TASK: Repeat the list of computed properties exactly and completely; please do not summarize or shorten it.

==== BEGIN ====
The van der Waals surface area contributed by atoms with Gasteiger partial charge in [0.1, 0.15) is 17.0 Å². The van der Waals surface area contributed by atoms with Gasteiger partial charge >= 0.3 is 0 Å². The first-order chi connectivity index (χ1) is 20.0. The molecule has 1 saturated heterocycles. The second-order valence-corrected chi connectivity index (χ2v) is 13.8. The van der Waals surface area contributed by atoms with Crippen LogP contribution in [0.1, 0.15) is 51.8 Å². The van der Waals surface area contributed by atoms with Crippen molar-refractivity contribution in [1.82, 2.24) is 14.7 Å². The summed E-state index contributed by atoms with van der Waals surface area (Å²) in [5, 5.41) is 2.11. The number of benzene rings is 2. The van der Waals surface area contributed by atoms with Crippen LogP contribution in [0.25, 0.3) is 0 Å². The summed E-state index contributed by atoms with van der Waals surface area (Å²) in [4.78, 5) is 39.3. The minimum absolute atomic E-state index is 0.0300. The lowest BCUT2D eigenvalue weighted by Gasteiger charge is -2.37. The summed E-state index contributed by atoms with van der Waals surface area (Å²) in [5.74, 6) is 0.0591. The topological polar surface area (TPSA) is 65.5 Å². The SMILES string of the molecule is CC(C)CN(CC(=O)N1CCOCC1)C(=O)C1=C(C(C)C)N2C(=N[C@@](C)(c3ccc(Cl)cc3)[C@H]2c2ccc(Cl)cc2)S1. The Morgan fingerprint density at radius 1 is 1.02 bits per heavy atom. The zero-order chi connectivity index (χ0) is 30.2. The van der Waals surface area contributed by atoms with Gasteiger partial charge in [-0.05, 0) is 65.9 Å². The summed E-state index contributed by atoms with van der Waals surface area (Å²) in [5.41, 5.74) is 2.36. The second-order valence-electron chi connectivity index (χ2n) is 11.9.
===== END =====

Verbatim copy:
The van der Waals surface area contributed by atoms with Gasteiger partial charge in [0.1, 0.15) is 17.0 Å². The van der Waals surface area contributed by atoms with Gasteiger partial charge >= 0.3 is 0 Å². The first-order chi connectivity index (χ1) is 20.0. The molecule has 1 saturated heterocycles. The second-order valence-corrected chi connectivity index (χ2v) is 13.8. The van der Waals surface area contributed by atoms with Crippen LogP contribution in [0.1, 0.15) is 51.8 Å². The van der Waals surface area contributed by atoms with Crippen molar-refractivity contribution in [1.82, 2.24) is 14.7 Å². The summed E-state index contributed by atoms with van der Waals surface area (Å²) in [5, 5.41) is 2.11. The number of benzene rings is 2. The van der Waals surface area contributed by atoms with Crippen LogP contribution in [0.25, 0.3) is 0 Å². The summed E-state index contributed by atoms with van der Waals surface area (Å²) in [4.78, 5) is 39.3. The minimum absolute atomic E-state index is 0.0300. The lowest BCUT2D eigenvalue weighted by Gasteiger charge is -2.37. The summed E-state index contributed by atoms with van der Waals surface area (Å²) in [5.74, 6) is 0.0591. The topological polar surface area (TPSA) is 65.5 Å². The SMILES string of the molecule is CC(C)CN(CC(=O)N1CCOCC1)C(=O)C1=C(C(C)C)N2C(=N[C@@](C)(c3ccc(Cl)cc3)[C@H]2c2ccc(Cl)cc2)S1. The Morgan fingerprint density at radius 1 is 1.02 bits per heavy atom. The zero-order chi connectivity index (χ0) is 30.2. The van der Waals surface area contributed by atoms with Gasteiger partial charge in [-0.05, 0) is 65.9 Å². The summed E-state index contributed by atoms with van der Waals surface area (Å²) in [5.41, 5.74) is 2.36. The second-order valence-electron chi connectivity index (χ2n) is 11.9.